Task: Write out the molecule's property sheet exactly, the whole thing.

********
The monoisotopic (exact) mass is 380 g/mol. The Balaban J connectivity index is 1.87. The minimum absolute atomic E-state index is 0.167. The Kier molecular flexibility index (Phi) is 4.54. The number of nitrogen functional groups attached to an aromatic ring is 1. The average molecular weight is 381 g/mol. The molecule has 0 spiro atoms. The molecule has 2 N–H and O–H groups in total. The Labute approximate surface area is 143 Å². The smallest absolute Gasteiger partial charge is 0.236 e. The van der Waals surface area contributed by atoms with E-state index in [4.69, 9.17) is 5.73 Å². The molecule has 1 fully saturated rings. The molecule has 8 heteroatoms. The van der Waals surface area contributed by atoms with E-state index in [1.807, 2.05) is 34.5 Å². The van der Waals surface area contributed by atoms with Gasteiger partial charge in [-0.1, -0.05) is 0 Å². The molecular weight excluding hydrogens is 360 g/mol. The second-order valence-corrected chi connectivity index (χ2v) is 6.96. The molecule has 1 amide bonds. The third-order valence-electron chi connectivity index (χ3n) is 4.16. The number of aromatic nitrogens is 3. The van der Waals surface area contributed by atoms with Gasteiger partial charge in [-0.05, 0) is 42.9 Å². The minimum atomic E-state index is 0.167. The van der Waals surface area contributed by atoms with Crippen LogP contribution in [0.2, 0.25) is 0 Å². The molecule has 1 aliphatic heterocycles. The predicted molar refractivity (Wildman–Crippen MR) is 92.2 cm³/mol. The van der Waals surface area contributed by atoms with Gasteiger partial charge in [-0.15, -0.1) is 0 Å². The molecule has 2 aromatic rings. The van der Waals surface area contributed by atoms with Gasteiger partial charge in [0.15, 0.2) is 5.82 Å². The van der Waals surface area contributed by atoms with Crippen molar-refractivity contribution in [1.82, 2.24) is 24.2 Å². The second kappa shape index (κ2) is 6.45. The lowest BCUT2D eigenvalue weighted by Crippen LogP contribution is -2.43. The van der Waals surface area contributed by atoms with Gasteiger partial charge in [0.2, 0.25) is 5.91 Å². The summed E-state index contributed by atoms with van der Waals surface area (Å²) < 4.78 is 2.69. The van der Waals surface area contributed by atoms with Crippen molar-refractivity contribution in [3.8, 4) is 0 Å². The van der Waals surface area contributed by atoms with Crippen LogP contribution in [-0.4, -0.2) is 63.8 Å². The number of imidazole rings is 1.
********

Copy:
The monoisotopic (exact) mass is 380 g/mol. The Balaban J connectivity index is 1.87. The minimum absolute atomic E-state index is 0.167. The Kier molecular flexibility index (Phi) is 4.54. The number of nitrogen functional groups attached to an aromatic ring is 1. The average molecular weight is 381 g/mol. The molecule has 0 spiro atoms. The molecule has 2 N–H and O–H groups in total. The Labute approximate surface area is 143 Å². The smallest absolute Gasteiger partial charge is 0.236 e. The van der Waals surface area contributed by atoms with E-state index in [4.69, 9.17) is 5.73 Å². The molecule has 1 fully saturated rings. The molecule has 8 heteroatoms. The van der Waals surface area contributed by atoms with E-state index in [1.807, 2.05) is 34.5 Å². The van der Waals surface area contributed by atoms with Gasteiger partial charge in [-0.1, -0.05) is 0 Å². The molecular weight excluding hydrogens is 360 g/mol. The second-order valence-corrected chi connectivity index (χ2v) is 6.96. The molecule has 1 amide bonds. The third-order valence-electron chi connectivity index (χ3n) is 4.16. The number of aromatic nitrogens is 3. The van der Waals surface area contributed by atoms with Gasteiger partial charge in [-0.05, 0) is 42.9 Å². The minimum atomic E-state index is 0.167. The van der Waals surface area contributed by atoms with Crippen LogP contribution in [0.2, 0.25) is 0 Å². The molecule has 1 aliphatic heterocycles. The predicted molar refractivity (Wildman–Crippen MR) is 92.2 cm³/mol. The van der Waals surface area contributed by atoms with Gasteiger partial charge in [-0.15, -0.1) is 0 Å². The molecule has 2 aromatic rings. The van der Waals surface area contributed by atoms with Gasteiger partial charge in [0.15, 0.2) is 5.82 Å². The van der Waals surface area contributed by atoms with Crippen molar-refractivity contribution in [1.82, 2.24) is 24.2 Å². The second kappa shape index (κ2) is 6.45. The lowest BCUT2D eigenvalue weighted by Crippen LogP contribution is -2.43. The van der Waals surface area contributed by atoms with Gasteiger partial charge in [0.2, 0.25) is 5.91 Å². The summed E-state index contributed by atoms with van der Waals surface area (Å²) < 4.78 is 2.69. The van der Waals surface area contributed by atoms with Crippen molar-refractivity contribution in [3.8, 4) is 0 Å². The van der Waals surface area contributed by atoms with Crippen LogP contribution in [-0.4, -0.2) is 63.8 Å². The number of imidazole rings is 1.